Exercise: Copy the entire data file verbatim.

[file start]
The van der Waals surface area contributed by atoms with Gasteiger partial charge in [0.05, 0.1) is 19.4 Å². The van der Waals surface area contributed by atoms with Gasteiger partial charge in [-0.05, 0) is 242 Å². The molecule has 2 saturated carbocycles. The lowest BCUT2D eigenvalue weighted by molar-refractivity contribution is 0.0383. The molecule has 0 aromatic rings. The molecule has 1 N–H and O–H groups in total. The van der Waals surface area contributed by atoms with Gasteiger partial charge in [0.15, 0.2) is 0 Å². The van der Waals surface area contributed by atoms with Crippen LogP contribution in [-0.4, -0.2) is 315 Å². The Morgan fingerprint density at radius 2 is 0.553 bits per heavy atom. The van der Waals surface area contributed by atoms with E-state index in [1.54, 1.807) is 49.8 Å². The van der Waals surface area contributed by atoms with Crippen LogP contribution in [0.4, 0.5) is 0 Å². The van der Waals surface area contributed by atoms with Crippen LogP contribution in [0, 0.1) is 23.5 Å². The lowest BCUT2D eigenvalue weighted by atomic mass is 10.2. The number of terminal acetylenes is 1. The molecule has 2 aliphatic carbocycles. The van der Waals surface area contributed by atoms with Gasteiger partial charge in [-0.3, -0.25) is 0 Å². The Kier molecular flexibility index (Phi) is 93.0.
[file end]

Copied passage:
The van der Waals surface area contributed by atoms with Gasteiger partial charge in [0.05, 0.1) is 19.4 Å². The van der Waals surface area contributed by atoms with Gasteiger partial charge in [-0.05, 0) is 242 Å². The molecule has 2 saturated carbocycles. The lowest BCUT2D eigenvalue weighted by molar-refractivity contribution is 0.0383. The molecule has 0 aromatic rings. The molecule has 1 N–H and O–H groups in total. The van der Waals surface area contributed by atoms with Gasteiger partial charge in [0.15, 0.2) is 0 Å². The van der Waals surface area contributed by atoms with Crippen LogP contribution in [-0.4, -0.2) is 315 Å². The Morgan fingerprint density at radius 2 is 0.553 bits per heavy atom. The van der Waals surface area contributed by atoms with E-state index in [1.54, 1.807) is 49.8 Å². The van der Waals surface area contributed by atoms with Crippen LogP contribution in [0.4, 0.5) is 0 Å². The van der Waals surface area contributed by atoms with Crippen LogP contribution in [0, 0.1) is 23.5 Å². The lowest BCUT2D eigenvalue weighted by atomic mass is 10.2. The number of terminal acetylenes is 1. The molecule has 2 aliphatic carbocycles. The van der Waals surface area contributed by atoms with Gasteiger partial charge in [-0.3, -0.25) is 0 Å². The Kier molecular flexibility index (Phi) is 93.0.